“What I Want to Show, Not What You Want to See”: Reflexive Photography, Symbolic Interactionism, and Transgender Representation.

Thursday, 19 July 2018
Distributed Paper
Gloria JOHNSTON, University of New Brunswick, Canada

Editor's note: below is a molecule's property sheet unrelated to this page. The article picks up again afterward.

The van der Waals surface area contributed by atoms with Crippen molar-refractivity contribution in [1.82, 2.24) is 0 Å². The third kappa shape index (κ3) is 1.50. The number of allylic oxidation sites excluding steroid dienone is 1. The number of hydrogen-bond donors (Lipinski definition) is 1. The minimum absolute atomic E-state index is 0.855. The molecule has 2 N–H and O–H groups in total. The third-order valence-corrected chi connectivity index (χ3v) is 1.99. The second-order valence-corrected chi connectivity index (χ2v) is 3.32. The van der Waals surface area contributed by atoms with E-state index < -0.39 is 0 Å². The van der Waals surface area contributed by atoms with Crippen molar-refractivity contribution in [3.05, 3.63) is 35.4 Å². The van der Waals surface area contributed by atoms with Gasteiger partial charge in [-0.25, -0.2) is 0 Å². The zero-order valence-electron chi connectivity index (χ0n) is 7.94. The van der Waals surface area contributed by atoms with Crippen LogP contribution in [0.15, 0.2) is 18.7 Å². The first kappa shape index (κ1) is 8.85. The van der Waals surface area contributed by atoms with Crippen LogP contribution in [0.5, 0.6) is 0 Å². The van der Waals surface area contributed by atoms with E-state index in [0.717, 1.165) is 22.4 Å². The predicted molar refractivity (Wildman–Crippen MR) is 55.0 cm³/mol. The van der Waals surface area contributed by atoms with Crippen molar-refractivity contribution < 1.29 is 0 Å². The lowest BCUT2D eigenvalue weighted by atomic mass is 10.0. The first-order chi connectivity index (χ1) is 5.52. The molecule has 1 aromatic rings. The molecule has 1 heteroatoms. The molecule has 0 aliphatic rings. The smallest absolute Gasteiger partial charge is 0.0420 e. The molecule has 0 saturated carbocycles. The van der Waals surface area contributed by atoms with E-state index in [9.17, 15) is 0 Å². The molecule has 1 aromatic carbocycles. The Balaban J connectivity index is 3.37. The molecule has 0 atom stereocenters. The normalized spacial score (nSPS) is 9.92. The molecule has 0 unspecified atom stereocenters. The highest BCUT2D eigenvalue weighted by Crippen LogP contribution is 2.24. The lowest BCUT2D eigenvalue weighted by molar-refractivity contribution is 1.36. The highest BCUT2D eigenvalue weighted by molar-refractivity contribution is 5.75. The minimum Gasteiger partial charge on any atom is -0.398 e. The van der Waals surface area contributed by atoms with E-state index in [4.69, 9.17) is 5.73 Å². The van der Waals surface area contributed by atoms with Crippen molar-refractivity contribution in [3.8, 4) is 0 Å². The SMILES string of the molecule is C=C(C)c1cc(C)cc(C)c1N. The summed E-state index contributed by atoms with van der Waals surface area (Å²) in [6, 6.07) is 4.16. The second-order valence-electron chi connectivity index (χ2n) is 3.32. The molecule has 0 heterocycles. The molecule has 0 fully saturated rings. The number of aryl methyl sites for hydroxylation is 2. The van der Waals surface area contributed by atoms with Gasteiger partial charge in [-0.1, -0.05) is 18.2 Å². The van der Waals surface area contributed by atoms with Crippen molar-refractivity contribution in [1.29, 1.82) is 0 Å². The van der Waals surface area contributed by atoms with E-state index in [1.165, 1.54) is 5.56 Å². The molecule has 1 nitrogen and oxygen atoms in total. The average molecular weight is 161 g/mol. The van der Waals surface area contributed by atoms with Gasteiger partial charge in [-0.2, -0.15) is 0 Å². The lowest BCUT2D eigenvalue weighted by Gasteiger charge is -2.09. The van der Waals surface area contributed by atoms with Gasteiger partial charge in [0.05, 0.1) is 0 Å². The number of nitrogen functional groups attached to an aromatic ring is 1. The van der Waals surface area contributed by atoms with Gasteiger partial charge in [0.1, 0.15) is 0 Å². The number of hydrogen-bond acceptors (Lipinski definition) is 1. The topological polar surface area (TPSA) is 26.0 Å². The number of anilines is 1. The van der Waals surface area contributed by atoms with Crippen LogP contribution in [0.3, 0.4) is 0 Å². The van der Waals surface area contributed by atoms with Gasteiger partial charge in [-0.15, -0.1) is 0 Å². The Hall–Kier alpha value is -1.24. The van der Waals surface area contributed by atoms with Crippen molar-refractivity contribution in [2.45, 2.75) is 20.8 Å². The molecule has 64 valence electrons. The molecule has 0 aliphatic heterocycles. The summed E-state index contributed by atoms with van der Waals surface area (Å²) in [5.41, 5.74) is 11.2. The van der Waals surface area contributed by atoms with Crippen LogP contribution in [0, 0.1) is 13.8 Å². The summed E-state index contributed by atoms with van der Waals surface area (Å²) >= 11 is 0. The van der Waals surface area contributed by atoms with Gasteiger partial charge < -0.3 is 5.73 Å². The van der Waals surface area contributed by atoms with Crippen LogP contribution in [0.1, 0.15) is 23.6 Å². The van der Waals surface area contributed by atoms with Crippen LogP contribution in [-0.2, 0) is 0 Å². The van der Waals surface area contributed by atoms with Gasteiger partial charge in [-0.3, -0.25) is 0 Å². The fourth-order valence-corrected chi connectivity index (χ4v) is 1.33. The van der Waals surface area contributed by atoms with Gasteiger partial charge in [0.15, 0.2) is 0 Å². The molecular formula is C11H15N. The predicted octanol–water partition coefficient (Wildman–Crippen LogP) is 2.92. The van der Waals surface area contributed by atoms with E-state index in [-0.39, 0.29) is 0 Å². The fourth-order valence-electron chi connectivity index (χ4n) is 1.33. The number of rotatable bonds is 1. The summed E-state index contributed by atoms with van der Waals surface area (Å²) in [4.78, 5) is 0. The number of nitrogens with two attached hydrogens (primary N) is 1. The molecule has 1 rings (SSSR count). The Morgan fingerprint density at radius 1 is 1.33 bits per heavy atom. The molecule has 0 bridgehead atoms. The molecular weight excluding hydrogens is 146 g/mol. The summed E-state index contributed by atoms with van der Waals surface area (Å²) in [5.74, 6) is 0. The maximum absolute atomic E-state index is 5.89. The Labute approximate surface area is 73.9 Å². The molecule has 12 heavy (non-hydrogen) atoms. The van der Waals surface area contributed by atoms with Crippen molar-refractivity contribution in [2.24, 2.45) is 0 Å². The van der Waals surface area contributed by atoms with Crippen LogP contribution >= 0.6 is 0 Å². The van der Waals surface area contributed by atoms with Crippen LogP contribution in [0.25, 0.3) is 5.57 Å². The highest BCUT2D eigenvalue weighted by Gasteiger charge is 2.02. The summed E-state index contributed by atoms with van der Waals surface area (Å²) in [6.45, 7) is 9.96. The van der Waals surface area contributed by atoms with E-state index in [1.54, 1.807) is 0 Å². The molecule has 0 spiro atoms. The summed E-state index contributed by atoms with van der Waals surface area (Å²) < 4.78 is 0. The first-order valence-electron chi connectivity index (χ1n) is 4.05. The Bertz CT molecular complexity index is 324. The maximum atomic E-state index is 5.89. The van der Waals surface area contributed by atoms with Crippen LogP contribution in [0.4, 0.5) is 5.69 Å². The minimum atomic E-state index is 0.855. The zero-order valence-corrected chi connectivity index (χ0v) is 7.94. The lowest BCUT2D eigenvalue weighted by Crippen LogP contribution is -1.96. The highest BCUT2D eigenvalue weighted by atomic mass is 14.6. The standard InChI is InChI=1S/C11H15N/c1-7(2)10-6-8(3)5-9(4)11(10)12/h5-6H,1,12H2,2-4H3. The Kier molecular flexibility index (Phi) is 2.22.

In this paper the method of reflexive photography, or Photovoice, is discussed in a framework of Symbolic Interactionism (SI) to explore photography as a reflexive research tool that facilitates the interactions of participants and researchers as co-researchers. By highlighting five visual transgender narratives from current PhD research, the tension between typical and reflexive representation is exposed to complicate and challenge traditional research directives and proposed questions of power, authority and agency in our visual analysis. Schulze (2007) indicates that, theoretically, reflexive photography is embedded in the theory of SI, a perspective that places emphasis on micro-scale social interaction. Thus, Symbolic Interactionism may investigate the meanings which individuals ascribe to symbols and things through, and as a consequence of, their social interactions. Reflexive photography gives participants the opportunity to focus on these symbols, and elicit rich descriptions of the meanings attached to those symbols (Banks, 2001; Pink, 2001). In this research, the questions is, “What is the daily lived experience of persons who identify as transgender?” Often facing oppression in socio-structural areas of health, legal, media and social systems, the typical transgender visual narrative is often highly voyeuristic and sensationalized. Reflexive photographs shift traditional narratives of representation to engage those with significant power with those who typically have less power to become the vehicle to initiate change in relationships (Wang, 2006). Reflexive visual methods document and re-present the social world in ways that have the potential to challenge others to see and understand in new ways (Coronel & Rodriguez, 2013).